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Sports Psychology | 4 Tips to Help Improve your Ironman Mental Game

sports psychology

By Pro Triathlete/Ironman Champion Andy Potts

An Ironman™ is a long race. You spend anywhere from 8 to 16+ hours out on the race course, virtually alone, in your own head (scary place for me), and trying to cover this insane distance as fast as possible. The questions that I get asked all of the time: how do you mentally make it through and what goes on in your head? Are you zoning out, playing music in your head, thinking about your ‘to-do list’? What are you doing?

A lot of times when I get questions like these, folks are less curious about what I really do and are really looking for answers to help themselves (I get it). So, I will briefly touch on what I do and try to help each of you out there in the process.

Andy Potts Shares His Tips on Mentally Getting Through an Ironman Race

My self-talk during a race is pretty methodical and it comes from years or racing and years of training. Race day is simply another day of ‘work’ and I go through my routines like every other day. The same should be said for you. You should be establishing good habits in training that translate directly to racing. Here is what I do:

Systems Check

All day long, I am constantly doing ‘systems checks’ on my body and mind. Do I need more salt? More water? Maybe more protein or electrolytes? Should I adjust my position because of where the wind is coming from?

I do systems checks all day long, but especially when approaching an aid station. I self-assess, diagnose, and treat every time I approach an aid station and throughout the race.

sports psychology

Race Check

While the pro race is a bit different because there are a lot of race dynamics, as we are competing ‘head-to-head’ against our competitors, it is important for amateur athletes to assess the race too. For me, I am thinking: where am I in relation to certain people, is someone going to make a move and am I in the right position to cover it? How does person X look right now and can I bury him, use him, or exploit something for an advantage? What part of the course is coming up next and how will the field of guys react to it? Similarly, age group athletes should be thinking about wind direction, the terrain of the course, potential issues with other people on the road, and how best to prepare and address them as the race unfolds.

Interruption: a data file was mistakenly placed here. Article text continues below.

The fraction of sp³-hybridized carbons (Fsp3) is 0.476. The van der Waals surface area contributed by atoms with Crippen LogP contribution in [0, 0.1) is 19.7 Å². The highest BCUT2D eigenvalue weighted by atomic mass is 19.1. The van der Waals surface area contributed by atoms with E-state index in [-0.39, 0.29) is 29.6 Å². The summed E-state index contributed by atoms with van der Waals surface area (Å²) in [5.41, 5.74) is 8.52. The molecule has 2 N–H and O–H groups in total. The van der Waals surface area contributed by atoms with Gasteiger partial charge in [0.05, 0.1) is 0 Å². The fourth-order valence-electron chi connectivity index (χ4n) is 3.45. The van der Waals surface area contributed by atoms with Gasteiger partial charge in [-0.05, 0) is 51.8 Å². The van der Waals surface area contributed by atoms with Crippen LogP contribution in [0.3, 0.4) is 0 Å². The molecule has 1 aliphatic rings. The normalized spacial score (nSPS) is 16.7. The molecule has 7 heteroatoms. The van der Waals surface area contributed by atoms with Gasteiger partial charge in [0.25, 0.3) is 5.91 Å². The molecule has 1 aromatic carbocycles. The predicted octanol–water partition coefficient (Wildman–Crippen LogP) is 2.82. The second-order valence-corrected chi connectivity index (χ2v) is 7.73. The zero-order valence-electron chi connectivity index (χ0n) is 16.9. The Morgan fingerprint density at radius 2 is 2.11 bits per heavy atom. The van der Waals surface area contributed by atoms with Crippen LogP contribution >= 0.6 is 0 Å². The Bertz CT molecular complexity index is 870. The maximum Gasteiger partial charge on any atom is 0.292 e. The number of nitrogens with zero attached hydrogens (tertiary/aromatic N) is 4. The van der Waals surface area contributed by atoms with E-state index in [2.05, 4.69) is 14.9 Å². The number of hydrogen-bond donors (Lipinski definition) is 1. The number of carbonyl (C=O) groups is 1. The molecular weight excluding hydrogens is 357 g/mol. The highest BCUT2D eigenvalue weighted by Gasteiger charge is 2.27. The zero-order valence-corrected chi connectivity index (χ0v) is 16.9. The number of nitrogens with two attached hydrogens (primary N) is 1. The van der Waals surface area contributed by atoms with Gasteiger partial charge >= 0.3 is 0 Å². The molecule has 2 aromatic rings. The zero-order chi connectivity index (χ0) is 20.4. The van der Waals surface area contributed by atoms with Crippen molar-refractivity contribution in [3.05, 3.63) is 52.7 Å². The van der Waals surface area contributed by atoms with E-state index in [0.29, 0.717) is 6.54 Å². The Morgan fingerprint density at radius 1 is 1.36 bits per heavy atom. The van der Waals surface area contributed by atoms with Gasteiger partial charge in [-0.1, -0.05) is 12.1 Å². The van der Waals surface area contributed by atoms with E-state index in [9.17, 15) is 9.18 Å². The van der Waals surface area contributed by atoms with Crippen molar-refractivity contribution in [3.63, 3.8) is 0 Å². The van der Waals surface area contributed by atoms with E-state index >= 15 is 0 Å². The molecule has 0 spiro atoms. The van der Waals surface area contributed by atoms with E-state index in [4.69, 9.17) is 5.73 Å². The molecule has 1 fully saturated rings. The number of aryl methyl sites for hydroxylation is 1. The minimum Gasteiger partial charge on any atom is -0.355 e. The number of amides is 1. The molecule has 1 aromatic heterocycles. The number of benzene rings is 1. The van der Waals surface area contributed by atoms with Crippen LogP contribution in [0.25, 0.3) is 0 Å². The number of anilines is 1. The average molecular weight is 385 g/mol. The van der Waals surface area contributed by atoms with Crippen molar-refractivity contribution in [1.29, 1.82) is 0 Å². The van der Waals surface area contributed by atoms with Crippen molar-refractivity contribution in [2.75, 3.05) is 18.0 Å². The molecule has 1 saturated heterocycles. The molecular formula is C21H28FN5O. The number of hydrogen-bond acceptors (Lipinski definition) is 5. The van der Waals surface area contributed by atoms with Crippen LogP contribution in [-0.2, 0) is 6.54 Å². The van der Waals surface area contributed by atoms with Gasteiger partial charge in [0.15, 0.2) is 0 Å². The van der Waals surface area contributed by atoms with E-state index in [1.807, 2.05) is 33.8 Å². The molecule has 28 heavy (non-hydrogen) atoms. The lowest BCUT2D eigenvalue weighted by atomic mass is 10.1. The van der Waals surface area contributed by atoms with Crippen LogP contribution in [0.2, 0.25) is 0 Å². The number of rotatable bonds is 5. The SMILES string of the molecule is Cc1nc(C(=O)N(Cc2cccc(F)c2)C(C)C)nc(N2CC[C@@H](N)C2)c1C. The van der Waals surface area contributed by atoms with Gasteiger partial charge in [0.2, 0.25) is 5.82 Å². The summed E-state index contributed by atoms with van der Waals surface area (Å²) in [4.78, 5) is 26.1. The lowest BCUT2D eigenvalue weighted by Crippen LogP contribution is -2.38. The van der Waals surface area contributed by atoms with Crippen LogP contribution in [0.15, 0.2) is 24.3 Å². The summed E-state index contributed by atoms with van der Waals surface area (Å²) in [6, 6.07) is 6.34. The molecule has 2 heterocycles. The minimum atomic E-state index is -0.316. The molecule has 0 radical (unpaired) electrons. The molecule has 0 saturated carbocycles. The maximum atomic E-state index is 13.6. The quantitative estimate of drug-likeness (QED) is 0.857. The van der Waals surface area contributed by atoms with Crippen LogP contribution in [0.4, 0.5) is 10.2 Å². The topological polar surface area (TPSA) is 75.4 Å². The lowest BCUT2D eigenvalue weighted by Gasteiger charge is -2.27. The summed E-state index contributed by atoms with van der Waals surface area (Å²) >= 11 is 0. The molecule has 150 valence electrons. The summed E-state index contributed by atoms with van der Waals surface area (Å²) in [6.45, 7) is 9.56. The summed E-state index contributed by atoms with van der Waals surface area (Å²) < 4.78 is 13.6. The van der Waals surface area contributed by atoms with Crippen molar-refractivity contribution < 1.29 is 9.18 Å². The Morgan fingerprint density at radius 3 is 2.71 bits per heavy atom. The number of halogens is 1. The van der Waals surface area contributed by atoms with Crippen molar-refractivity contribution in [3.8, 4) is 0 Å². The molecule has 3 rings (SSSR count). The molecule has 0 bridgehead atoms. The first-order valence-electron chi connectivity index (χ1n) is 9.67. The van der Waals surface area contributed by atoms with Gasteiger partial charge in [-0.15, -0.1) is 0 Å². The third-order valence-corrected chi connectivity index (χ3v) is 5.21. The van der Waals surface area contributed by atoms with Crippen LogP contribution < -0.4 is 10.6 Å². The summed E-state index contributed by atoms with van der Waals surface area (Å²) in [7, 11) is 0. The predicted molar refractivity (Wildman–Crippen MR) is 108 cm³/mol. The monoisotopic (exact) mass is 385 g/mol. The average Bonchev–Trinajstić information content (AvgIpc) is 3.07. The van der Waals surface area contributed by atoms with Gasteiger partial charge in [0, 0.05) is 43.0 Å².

Shrink Your World

I always say that as things get tough, I always shrink my world. As an example, if you are feeling good, you might be looking down the road on the bike or run a mile or ¼ of a mile or whatever. As things get tough, my gaze gets lower and lower and I start to think about things within a foot or two of me or even within myself. Small world = small problems. I’ll start to focus on things like my pedal stroke or my hand position or really small things that I can control and give myself a sense of empowerment. It helps rebuild confidence and focus.

Always Leave Hope

During a race, it is critical to always leave hope. You might have a bad swim, but leave hope that you will have the best bike and run. Even if you get to the end of the race and you had an awful swim, terrible bike, and lackluster run, tell yourself: “I am going to have the best finish line celebration ever.” By leaving hope, you are making a conscious decision to be positive and that can make all of the difference in the world on race day.

If you want more tips on how to execute your perfect race or prepare for it, come check me out at for coaching, camps and clinics.

See how Andy Potts recovers after an Ironman race:

triathlon recovery